US officials have revealed measures to soften the harsh sanctions imposed by US President Donald Trump on Cuba.
New measures adopted by the Biden administration would lift limits on family remittances and travel to the island.
The processing of US visas for Cubans will be accelerated as well.
According to State Department spokesperson Ned Price, the measure will allow Cuban citizens to live a life free of “government persecution.”
The lifting of sanctions will result in the removal of a restriction on family remittances, which are cash transferred by migrants in the United States to family members in Cuba. Previously, migrants could not transmit more than $1,000 (£811) every three months.
Non-family members can also make donations under the new policies.
However, US authorities emphasised that they will utilise civilian “electronic payment processors” to guarantee that such payments do not reach “those who conduct human rights violations.”
They also stated that no bodies will be removed from the Cuba Restricted List, a State Department registry of enterprises associated to Havana’s communist regime with whom US nationals are prohibited from conducting business.
According to a Biden administration official, additional charter and commercial flights to Havana would be accessible, US consular services on the island will be extended, and family reunion programmes will be revived.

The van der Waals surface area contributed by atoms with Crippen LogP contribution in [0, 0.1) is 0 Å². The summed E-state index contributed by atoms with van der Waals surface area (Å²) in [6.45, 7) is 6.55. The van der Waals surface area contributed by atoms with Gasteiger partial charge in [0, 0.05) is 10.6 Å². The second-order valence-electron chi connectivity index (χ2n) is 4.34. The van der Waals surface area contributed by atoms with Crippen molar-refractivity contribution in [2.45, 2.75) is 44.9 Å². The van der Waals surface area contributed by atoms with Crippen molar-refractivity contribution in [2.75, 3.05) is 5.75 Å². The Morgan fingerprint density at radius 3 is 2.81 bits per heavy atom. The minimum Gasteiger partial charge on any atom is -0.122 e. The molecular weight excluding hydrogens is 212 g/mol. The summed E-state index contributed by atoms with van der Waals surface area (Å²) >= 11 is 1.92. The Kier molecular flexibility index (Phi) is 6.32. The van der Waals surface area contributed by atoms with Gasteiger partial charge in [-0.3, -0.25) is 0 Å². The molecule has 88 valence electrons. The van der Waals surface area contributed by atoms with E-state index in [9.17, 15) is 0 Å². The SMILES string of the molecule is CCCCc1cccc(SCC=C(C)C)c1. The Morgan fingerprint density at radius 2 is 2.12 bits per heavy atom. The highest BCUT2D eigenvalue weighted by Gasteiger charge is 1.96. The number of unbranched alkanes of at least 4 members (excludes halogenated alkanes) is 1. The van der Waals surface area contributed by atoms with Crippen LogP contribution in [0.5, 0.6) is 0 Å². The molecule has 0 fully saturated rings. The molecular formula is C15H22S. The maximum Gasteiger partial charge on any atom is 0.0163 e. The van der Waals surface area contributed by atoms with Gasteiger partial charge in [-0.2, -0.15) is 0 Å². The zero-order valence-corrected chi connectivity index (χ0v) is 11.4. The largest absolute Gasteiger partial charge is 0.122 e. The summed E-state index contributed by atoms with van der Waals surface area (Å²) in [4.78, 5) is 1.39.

Following a period of calm under previous President Barack Obama, Mr Trump initiated a series of penalties against the Cuban regime in 2017.
His government reduced visa processing, limited remittances, and made it more difficult for US residents to visit Cuba for reasons other than family trips.
At the time, Mr Trump cited human rights concerns as the basis for undoing Obama-era deals, and he chastised his predecessor for striking a deal with the country’s “brutal” leadership.
Cuba’s foreign minister applauded the move, calling the relaxation of restrictions “a little step in the correct path.”
However, Bruno Rodriguez said that the strategy “does not change the embargo” in place since 1962, and that “neither the aims nor the key tools of the United States’ failed policy towards Cuba are changing.”
Meanwhile, a senior Democratic Party official has slammed the move.
Senator Bob Menendez, head of the Senate Foreign Relations Committee, criticised the easing of sanctions, claiming that the Cuban dictatorship has maintained “its relentless persecution of countless Cubans from all walks of life.”
Mr Menendez said in a statement posted Monday night that relaxing travel restrictions “risks sending the wrong message to the wrong people, at the wrong time, and for all the wrong reasons.”
“Those who continue to assume that increased tourism would lead to democracy in Cuba are just delusory. The world has been visiting Cuba for decades, and nothing has changed “He continued.
Republican Senator Marco Rubio slammed the move, calling it “the first steps back to failing Obama policies on Cuba.”
Thousands of Cubans who are yearning to see their family in Florida and elsewhere in the United States will be relieved by the news.
The island is undergoing its most severe migration since the Cold War, with many people travelling to Nicaragua and then up through Central America to the US-Mexico border.
Following President Obama’s relaxation of the same regulations, the Trump Administration imposed a slew of fresh economic penalties on the communist-run island after 2016.
Combined with the economic depression caused by the coronavirus epidemic and governmental mismanagement, the Cuban economy has been in severe difficulties in recent years.
These reforms represent the White House’s first step toward normalising ties with Cuba.